Overall Objective and Connection to Civic Participation
This was the first civic participation geared activity I used in my citizenship class. I chose this activity because I thought it was a good starting point to draw the link between students' communities and the citizenship process. Often times the citizenship process is viewed as a separate kind of knowledge that is learned for the test. I wanted to breakdown the wall between citizenship and civic participation or community involvement in my classroom by showing that the two are intertwined and very much a part of each other. The way we did the activity got students to think about their community on a daily level and how citizenship related to their day-to-day lives. Overall, the activity revealed a stronger connection between gaining US citizenship and students' lives in their community.
Description of the Activity:
What is the first thing you notice about your
map and the places you go?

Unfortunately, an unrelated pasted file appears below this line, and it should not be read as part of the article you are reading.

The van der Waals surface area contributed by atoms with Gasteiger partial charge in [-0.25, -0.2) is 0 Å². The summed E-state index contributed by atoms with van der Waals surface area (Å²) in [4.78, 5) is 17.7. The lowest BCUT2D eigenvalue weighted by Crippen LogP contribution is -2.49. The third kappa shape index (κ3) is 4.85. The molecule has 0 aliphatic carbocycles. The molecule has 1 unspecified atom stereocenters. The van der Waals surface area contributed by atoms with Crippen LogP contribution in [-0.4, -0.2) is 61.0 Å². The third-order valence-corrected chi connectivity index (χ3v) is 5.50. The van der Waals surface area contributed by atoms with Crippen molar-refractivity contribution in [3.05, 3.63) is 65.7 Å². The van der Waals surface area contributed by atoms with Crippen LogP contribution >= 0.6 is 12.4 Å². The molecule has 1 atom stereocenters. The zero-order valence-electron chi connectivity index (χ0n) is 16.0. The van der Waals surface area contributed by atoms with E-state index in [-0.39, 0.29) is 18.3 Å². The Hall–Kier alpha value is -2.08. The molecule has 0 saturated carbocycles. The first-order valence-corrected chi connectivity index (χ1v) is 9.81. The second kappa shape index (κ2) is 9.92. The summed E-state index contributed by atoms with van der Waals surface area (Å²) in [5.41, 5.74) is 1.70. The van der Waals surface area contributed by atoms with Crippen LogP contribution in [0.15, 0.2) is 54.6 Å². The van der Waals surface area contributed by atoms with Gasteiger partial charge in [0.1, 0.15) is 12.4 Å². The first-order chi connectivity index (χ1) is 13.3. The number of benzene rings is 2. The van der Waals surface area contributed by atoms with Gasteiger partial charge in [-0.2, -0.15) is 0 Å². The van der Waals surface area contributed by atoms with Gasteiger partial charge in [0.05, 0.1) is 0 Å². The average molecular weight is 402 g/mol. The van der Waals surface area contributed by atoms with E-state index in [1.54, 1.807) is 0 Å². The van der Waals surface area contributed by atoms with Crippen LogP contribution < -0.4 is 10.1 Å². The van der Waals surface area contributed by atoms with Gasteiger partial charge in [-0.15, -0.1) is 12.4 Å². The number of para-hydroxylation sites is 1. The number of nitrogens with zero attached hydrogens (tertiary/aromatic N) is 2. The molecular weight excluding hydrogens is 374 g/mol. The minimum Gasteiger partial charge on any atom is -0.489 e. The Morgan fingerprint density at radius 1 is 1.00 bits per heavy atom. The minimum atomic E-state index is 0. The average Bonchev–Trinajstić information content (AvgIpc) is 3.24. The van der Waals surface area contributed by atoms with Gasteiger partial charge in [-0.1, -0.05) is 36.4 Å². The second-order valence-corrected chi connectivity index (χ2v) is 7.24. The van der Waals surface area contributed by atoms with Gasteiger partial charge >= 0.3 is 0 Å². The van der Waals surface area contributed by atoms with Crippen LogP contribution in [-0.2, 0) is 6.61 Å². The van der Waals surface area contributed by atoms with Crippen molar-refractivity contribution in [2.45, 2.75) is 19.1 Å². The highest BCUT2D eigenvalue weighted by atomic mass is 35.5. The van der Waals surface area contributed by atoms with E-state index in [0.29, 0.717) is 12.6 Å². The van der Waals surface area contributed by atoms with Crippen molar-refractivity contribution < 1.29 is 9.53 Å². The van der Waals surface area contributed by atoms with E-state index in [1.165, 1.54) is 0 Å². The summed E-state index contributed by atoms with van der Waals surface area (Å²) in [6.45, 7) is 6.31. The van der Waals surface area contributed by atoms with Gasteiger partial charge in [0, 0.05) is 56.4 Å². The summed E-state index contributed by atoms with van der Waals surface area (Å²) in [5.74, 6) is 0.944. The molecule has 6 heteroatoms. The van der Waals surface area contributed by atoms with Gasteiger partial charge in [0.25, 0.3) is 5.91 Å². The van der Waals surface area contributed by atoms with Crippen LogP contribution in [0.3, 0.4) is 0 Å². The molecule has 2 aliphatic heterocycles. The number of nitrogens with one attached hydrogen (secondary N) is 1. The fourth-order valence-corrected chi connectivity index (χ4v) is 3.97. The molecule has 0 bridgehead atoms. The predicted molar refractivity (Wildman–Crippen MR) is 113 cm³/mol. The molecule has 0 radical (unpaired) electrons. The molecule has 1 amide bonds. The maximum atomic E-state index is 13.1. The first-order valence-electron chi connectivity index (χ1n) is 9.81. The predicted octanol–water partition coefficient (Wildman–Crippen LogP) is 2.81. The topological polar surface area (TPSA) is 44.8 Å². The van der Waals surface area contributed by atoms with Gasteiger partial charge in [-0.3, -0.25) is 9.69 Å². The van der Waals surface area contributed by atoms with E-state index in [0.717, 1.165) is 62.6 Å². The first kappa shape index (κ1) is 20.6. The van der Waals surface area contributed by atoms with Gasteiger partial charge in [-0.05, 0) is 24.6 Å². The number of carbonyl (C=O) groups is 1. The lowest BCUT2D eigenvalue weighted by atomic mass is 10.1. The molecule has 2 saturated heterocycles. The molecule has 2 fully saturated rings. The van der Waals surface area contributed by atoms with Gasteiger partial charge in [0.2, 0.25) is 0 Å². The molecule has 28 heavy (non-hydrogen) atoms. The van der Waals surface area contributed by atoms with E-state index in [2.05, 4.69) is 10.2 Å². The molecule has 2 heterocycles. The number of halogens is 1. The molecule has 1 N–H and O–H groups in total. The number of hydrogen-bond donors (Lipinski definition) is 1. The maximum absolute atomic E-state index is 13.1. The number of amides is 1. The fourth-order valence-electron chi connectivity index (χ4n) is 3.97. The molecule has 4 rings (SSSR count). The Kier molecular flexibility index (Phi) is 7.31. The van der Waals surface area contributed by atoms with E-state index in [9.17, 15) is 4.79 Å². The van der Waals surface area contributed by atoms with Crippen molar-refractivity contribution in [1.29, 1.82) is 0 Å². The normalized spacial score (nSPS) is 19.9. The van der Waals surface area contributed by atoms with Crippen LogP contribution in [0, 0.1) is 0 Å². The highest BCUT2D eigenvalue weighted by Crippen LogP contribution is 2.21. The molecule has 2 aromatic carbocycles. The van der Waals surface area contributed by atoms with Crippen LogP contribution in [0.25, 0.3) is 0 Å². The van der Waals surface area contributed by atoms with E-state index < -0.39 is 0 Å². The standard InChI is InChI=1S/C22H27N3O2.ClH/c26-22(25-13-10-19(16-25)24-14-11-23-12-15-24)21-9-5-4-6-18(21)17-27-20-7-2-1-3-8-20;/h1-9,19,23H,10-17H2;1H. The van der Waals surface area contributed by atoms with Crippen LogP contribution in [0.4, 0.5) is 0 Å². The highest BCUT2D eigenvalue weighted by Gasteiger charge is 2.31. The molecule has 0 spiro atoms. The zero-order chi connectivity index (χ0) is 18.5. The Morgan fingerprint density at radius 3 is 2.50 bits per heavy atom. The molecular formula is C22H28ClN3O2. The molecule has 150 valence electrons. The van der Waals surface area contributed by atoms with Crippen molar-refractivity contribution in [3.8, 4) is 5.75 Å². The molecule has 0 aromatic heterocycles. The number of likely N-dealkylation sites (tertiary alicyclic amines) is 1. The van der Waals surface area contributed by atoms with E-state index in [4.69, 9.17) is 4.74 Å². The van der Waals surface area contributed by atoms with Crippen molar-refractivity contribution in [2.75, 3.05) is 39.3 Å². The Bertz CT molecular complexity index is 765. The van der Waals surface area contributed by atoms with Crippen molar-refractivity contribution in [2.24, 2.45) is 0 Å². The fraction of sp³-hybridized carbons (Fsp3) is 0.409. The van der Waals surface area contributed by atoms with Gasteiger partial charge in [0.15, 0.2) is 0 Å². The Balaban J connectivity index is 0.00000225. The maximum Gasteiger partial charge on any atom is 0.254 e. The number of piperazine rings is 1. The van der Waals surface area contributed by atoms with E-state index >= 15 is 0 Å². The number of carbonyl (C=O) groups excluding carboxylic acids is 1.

As we discussed the questions I made notes to supplement the lists. For example, I would write an "I" next to responses that students said were "important" to them. I also drew lines between students' columns to show similarities.
After we discussed the questions, the maps, and the connections between maps, I asked the following questions:
What are your impressions now about your maps?
By the end of the activity we had a collective intricate map that uncovered the interwoven web of life in the community and how citizenship affects their lives. I closed by asking students what they thought of the activity, if they found it helpful, and what they learned.
Evaluation or Evidence of Learning:
The community maps went over very well in an impromptu
sort of way. The students all live in the same community give or take
a few blocks from each other. I asked them where they speak English and
their native language, which places they avoid in their community, which
places were most important in their lives, and lastly in what areas of
their community will citizenship affect/improve. The results exposed that
the areas of their life that are most important (home, school, work, family,
bank) were also areas that their gaining citizenship will affect. The
only important place they felt citizenship would not affect was their
house of worship.
England Literacy Resource Center